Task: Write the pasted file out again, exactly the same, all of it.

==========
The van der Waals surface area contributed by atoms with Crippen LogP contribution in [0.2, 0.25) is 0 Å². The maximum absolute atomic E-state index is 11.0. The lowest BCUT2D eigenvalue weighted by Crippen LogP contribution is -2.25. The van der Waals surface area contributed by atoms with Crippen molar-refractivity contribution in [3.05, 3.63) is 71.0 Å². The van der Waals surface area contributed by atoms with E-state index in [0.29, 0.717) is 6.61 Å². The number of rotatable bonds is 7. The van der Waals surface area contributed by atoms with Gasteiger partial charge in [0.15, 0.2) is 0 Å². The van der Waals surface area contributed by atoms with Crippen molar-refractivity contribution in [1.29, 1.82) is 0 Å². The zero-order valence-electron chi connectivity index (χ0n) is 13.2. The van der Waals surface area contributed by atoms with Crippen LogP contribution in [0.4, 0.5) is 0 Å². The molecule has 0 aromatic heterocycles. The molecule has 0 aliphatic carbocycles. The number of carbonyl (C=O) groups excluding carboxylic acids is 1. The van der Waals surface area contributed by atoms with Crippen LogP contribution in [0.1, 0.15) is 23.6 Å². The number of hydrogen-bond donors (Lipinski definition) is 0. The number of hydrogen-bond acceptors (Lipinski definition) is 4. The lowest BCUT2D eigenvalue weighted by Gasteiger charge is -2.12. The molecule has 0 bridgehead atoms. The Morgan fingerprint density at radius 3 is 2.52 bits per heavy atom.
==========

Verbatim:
The van der Waals surface area contributed by atoms with Crippen LogP contribution in [0.2, 0.25) is 0 Å². The maximum absolute atomic E-state index is 11.0. The lowest BCUT2D eigenvalue weighted by Crippen LogP contribution is -2.25. The van der Waals surface area contributed by atoms with Crippen molar-refractivity contribution in [3.05, 3.63) is 71.0 Å². The van der Waals surface area contributed by atoms with E-state index in [0.29, 0.717) is 6.61 Å². The number of rotatable bonds is 7. The van der Waals surface area contributed by atoms with Gasteiger partial charge in [0.15, 0.2) is 0 Å². The van der Waals surface area contributed by atoms with Crippen molar-refractivity contribution in [1.29, 1.82) is 0 Å². The zero-order valence-electron chi connectivity index (χ0n) is 13.2. The van der Waals surface area contributed by atoms with Crippen LogP contribution in [0.4, 0.5) is 0 Å². The molecule has 0 aromatic heterocycles. The molecule has 0 aliphatic carbocycles. The number of carbonyl (C=O) groups excluding carboxylic acids is 1. The van der Waals surface area contributed by atoms with Crippen LogP contribution in [0.1, 0.15) is 23.6 Å². The number of hydrogen-bond donors (Lipinski definition) is 0. The number of hydrogen-bond acceptors (Lipinski definition) is 4. The lowest BCUT2D eigenvalue weighted by Gasteiger charge is -2.12. The molecule has 0 bridgehead atoms. The Morgan fingerprint density at radius 3 is 2.52 bits per heavy atom.